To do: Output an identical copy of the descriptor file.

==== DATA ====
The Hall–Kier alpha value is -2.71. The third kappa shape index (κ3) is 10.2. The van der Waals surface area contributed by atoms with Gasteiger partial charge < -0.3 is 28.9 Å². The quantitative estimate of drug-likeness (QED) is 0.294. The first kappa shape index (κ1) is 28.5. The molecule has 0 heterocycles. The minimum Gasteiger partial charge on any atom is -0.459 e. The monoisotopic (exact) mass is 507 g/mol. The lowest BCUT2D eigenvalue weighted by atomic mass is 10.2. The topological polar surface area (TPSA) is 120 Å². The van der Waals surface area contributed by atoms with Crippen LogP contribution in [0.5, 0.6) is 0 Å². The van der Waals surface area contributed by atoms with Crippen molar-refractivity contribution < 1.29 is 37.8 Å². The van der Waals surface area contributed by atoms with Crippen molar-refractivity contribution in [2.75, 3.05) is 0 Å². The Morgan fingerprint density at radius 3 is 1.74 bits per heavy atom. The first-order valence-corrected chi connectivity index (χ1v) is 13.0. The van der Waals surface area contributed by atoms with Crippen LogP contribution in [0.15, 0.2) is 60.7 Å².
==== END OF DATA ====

The Hall–Kier alpha value is -2.71. The third kappa shape index (κ3) is 10.2. The van der Waals surface area contributed by atoms with Gasteiger partial charge < -0.3 is 28.9 Å². The quantitative estimate of drug-likeness (QED) is 0.294. The first kappa shape index (κ1) is 28.5. The molecule has 0 heterocycles. The minimum Gasteiger partial charge on any atom is -0.459 e. The monoisotopic (exact) mass is 507 g/mol. The lowest BCUT2D eigenvalue weighted by atomic mass is 10.2. The topological polar surface area (TPSA) is 120 Å². The van der Waals surface area contributed by atoms with Crippen LogP contribution in [0.5, 0.6) is 0 Å². The van der Waals surface area contributed by atoms with Crippen molar-refractivity contribution < 1.29 is 37.8 Å². The van der Waals surface area contributed by atoms with Crippen molar-refractivity contribution in [2.75, 3.05) is 0 Å². The Morgan fingerprint density at radius 3 is 1.74 bits per heavy atom. The first-order valence-corrected chi connectivity index (χ1v) is 13.0. The van der Waals surface area contributed by atoms with Crippen LogP contribution in [0.15, 0.2) is 60.7 Å².